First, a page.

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The Year in Funds: Mid-Caps Romp

After a choppy start, equities make solid gains in 2005.

John Coumarianos, 01/03/2006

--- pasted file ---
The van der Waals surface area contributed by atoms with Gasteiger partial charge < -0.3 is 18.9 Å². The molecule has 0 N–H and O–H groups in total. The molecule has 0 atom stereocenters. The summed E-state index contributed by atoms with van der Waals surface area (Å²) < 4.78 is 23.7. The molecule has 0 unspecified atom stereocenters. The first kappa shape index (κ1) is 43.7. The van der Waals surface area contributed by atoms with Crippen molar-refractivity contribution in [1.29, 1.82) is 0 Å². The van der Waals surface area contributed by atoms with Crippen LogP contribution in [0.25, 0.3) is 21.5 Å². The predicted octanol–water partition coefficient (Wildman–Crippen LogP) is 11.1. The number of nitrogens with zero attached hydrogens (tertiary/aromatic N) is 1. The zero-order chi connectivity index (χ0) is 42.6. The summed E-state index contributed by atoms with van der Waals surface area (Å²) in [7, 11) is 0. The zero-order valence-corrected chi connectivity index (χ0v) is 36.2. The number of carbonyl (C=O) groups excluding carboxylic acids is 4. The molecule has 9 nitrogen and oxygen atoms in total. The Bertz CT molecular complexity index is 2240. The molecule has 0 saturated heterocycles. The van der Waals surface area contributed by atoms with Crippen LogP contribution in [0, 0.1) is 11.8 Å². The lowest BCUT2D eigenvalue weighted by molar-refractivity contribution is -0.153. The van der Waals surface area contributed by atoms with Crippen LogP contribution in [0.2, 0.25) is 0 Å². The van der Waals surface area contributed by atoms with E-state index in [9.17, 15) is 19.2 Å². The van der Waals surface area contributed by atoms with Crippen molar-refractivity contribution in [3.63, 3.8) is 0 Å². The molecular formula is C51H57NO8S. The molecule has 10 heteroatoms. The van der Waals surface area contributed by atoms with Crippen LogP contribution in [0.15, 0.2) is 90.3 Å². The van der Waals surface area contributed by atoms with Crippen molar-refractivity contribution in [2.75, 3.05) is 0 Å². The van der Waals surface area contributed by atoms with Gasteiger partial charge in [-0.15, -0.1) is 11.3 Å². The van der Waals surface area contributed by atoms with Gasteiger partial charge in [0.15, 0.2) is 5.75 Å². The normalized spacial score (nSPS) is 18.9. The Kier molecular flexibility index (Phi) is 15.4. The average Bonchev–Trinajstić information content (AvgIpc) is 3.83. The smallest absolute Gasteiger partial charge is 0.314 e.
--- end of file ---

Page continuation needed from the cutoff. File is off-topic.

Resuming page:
<P><?XML:NAMESPACE PREFIX = MSTR /?><MSTR:SUBHEAD></MSTR:SUBHEAD><EM>Get mutual fund and stock information from our analyst team delivered to your e-mailbox every Tuesday. </EM><A href="http://advisor.morningstar.com/products/enews.asp" ><EM>Sign up for our free Investment Insights e-newsletter</EM></A><EM>.</EM></P> <P>Much like in 2004, a choppy start ended in solid, if unspectacular, gains for equities in 2005. Every domestic-equity category finished in the black, except bear-market funds. Mid-cap and international categories were particularly hot, while growth funds showed signs of life. Bonds struggled, but also eked out gains. All fixed-income categories except world bond squeezed out advances. Emerging-markets bond funds continued their torrid, multiyear run. International equity categories also performed well.</P> <P><STRONG>Equity Funds</STRONG></P> <P>Natural-resources, utilities, and real estate funds led the way again, posting large gains for both the year and the final quarter. Morningstar Analysts Sonya Morris, who covers specialty-natural resources; David Kathman, specialty-utilities; and Dan McNeela, specialty-real estate, all warn against entering hot sectors.</P> <P>Morris notes that energy investors suffered a rude awakening in the fall, as oil prices softened in October after a peak after Hurricane Katrina. Accordingly, we have preferred the PIMCO Commodity Real Return Fund <MSTR:SECURITY>PCRDX</MSTR:SECURITY> for its diversification across a broad swath of commodities, though we have  suspended our recommendation until we learn more about the implications of an IRS ruling regarding the purchases of the commodity-linked swaps that the fund employs.</P> <P>McNeela ultimately sees limited upside to real estate, after weighing arguments that real estate is "priced at historic highs on many measures, including price to cash flows, yield relative to the 10-year Treasury bond, and earnings relative to the S&P 500" and, alternatively, that REITs are showing some growth, evidence of overbuilding is scant, and private market buyers are supporting prices.<BR> <BR>Specialty-health also performed well, with a biotech rally pushing the category up 9.3% for the year. Analyst Christopher Davis likes the sector for the long term, but he recommends that most investors get their exposure through diversified funds such as large-growth funds.<BR> <BR>Speaking of large growth, the category put up a 6.5% return for the year, including 3.4% in the final quarter when it was the best-performing diversified category. Mid-growth led diversified categories for the year, with a 9.6% return. Mid-blend and mid-value were right behind with 9.1% and 8.3% returns for the year, making 2005 a mid-cap romp. Overall, the trend seemed to favor larger and growthier funds, indicating that the tide may finally be turning away from small caps and more value-oriented fare. <BR> <BR><STRONG>Fixed-Income Funds</STRONG></P> <P>Bonds finally felt some of the Federal Reserve's pressure as they struggled to eke out gains, with the Lehman Brothers Aggregate Index up a modest 2.4% through Dec. 23. Accordingly, the intermediate-bond category was up 1.75% for the year. Nevertheless, a "flat" yield curve (little difference between short-term and long-term yields) bespeaks bonds' continued attractiveness to investors, which is keeping the housing market strong and which will keep Alan Greenspan's successor, Ben Bernanke, busy, as he seeks to curb inflation without halting growth.<BR> <BR>Again, the emerging-markets category was the best in the bond group, posting an 11.8% return for the year. The category's torrid five-year run reflects the improving financial health of the developing world and an increase in the amount of bonds with investment grades. Nevertheless, analyst Arijit Dutta warns that "investors should brace themselves for an eventual downturn in this group," especially as interest rates increase in the U.S. (forcing foreign issuers to raise their rates, too) and as GM <MSTR:SECURITY>GM</MSTR:SECURITY> and Ford <MSTR:SECURITY>F</MSTR:SECURITY>, whose debt was downgraded to junk, provide competition for investors' assets. <BR> <BR>The world-bond category, by contrast, declined 3.2% for the year. Funds in this category buy both U.S. government and government bonds of developed countries. These bonds generally have high credit ratings and lower yields, so they will be more sensitive to rising rates and currency fluctuations than emerging-markets bonds. Rising rates and the strengthening dollar, in fact, hurt these funds, as investors were, in effect, exchanging their dollars for foreign currencies that have recently declined in value relative to the dollar.<BR> <BR>Bank-loan funds, carrying "floating rate" corporate debt from lower-quality companies, continued to benefit from rising rates. The category posted a 4.7% return for the year through Dec. 29. This newer category of funds has proved popular with investors for the protection that it provides against rising interest rates; the "floating rate" character of the loans means that they give greater yield as interest rates rise. Such loans tend to suffer in an economic slowdown, however, both in terms of stagnant or potentially declining yield and because of the financial health of the lower-quality companies, whose success and ability to meet their obligations are dependent on a robust economy. Analyst Scott Berry reminds investors that they are not being compensated for the credit risks they are taking in these instruments (relative to the yields on high-quality bonds) as much as they were a few years ago and that the most seasoned funds in the category have delivered an average of 5% per year for the past decade. <BR> <BR><STRONG>International Funds</STRONG></P> <P>International funds surged for the year, with all fund categories rising and those specializing in Latin America and Japan leading the way. Natural resources and wireless telecom stocks boosted Latin America funds. The resource-rich region is benefiting from high oil prices, and economic development has allowed more people to purchase telephones, with many establishing cell phone service before land-line service. Nevertheless, analyst Bill Rocco notes that the category's 54% annualized three-year return through mid-December 2005 is unsustainable. Moreover, Rocco warns that this is the third most volatile category, next to technology and precious metals. As for Japan, analyst Gregg Wolper says that although many companies are reforming "toward a more profit- and shareholder-oriented system," growth appears anemic at a 1.1% annualized rate. Wolper has no picks in the category.</P> <P>The good news for investors is that there are ample picks in the foreign large-value, foreign large-blend, and foreign large-growth categories, which should form the core of a typical investor's international holdings. These categories posted returns in the 14%-16% range for the year. Although we are pleased to see investors flocking to international funds, we hope they will maintain their exposure and not flee during the next cold spell. Once again, foreign small/mid-growth and foreign small/mid-value outpaced their larger brethren for the year, and we encourage investors who have significant exposure to international small caps to consider building the international component of their portfolios the way they would the domestic component, with large caps as the core positions.</P> <P><EM>John Coumarianos is an analyst with Morningstar.</EM></P>